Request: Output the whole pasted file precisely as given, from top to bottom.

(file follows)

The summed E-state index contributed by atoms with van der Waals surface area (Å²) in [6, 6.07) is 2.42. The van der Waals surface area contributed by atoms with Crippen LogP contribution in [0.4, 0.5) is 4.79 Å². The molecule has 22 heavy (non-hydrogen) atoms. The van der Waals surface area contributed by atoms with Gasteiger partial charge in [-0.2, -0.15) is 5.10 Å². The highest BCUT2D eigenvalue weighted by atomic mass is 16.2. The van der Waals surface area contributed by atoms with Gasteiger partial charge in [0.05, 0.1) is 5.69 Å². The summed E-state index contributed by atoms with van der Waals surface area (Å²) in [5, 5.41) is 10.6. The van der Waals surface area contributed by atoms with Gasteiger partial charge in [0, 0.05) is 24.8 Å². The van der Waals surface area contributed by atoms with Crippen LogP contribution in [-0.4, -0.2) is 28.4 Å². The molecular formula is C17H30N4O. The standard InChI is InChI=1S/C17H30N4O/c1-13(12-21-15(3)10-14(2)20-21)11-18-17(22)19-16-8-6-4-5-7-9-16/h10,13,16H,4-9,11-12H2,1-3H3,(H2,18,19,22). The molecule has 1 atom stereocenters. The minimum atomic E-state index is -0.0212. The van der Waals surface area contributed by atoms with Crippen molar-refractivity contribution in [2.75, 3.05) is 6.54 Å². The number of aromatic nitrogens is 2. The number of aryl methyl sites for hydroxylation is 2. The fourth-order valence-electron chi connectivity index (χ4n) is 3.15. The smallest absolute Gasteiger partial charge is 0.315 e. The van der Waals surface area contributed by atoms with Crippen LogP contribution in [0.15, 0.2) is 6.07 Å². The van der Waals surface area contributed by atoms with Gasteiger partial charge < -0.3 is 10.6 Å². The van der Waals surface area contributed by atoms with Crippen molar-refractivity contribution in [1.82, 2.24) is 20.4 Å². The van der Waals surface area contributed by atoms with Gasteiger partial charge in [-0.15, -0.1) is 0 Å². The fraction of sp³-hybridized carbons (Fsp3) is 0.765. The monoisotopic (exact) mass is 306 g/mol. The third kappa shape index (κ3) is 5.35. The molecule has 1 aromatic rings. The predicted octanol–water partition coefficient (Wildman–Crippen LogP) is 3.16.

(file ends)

The summed E-state index contributed by atoms with van der Waals surface area (Å²) in [6, 6.07) is 2.42. The van der Waals surface area contributed by atoms with Crippen LogP contribution in [0.4, 0.5) is 4.79 Å². The molecule has 22 heavy (non-hydrogen) atoms. The van der Waals surface area contributed by atoms with Gasteiger partial charge in [-0.2, -0.15) is 5.10 Å². The highest BCUT2D eigenvalue weighted by atomic mass is 16.2. The van der Waals surface area contributed by atoms with Gasteiger partial charge in [0.05, 0.1) is 5.69 Å². The summed E-state index contributed by atoms with van der Waals surface area (Å²) in [5, 5.41) is 10.6. The van der Waals surface area contributed by atoms with Gasteiger partial charge in [0, 0.05) is 24.8 Å². The van der Waals surface area contributed by atoms with Crippen LogP contribution in [-0.4, -0.2) is 28.4 Å². The molecular formula is C17H30N4O. The standard InChI is InChI=1S/C17H30N4O/c1-13(12-21-15(3)10-14(2)20-21)11-18-17(22)19-16-8-6-4-5-7-9-16/h10,13,16H,4-9,11-12H2,1-3H3,(H2,18,19,22). The molecule has 1 atom stereocenters. The minimum atomic E-state index is -0.0212. The van der Waals surface area contributed by atoms with Crippen molar-refractivity contribution in [2.75, 3.05) is 6.54 Å². The number of aromatic nitrogens is 2. The number of aryl methyl sites for hydroxylation is 2. The fourth-order valence-electron chi connectivity index (χ4n) is 3.15. The smallest absolute Gasteiger partial charge is 0.315 e. The van der Waals surface area contributed by atoms with Crippen LogP contribution in [0.15, 0.2) is 6.07 Å². The van der Waals surface area contributed by atoms with Gasteiger partial charge < -0.3 is 10.6 Å². The van der Waals surface area contributed by atoms with Crippen molar-refractivity contribution in [1.82, 2.24) is 20.4 Å². The van der Waals surface area contributed by atoms with Gasteiger partial charge in [-0.15, -0.1) is 0 Å². The fraction of sp³-hybridized carbons (Fsp3) is 0.765. The monoisotopic (exact) mass is 306 g/mol. The third kappa shape index (κ3) is 5.35. The molecule has 1 aromatic rings. The predicted octanol–water partition coefficient (Wildman–Crippen LogP) is 3.16.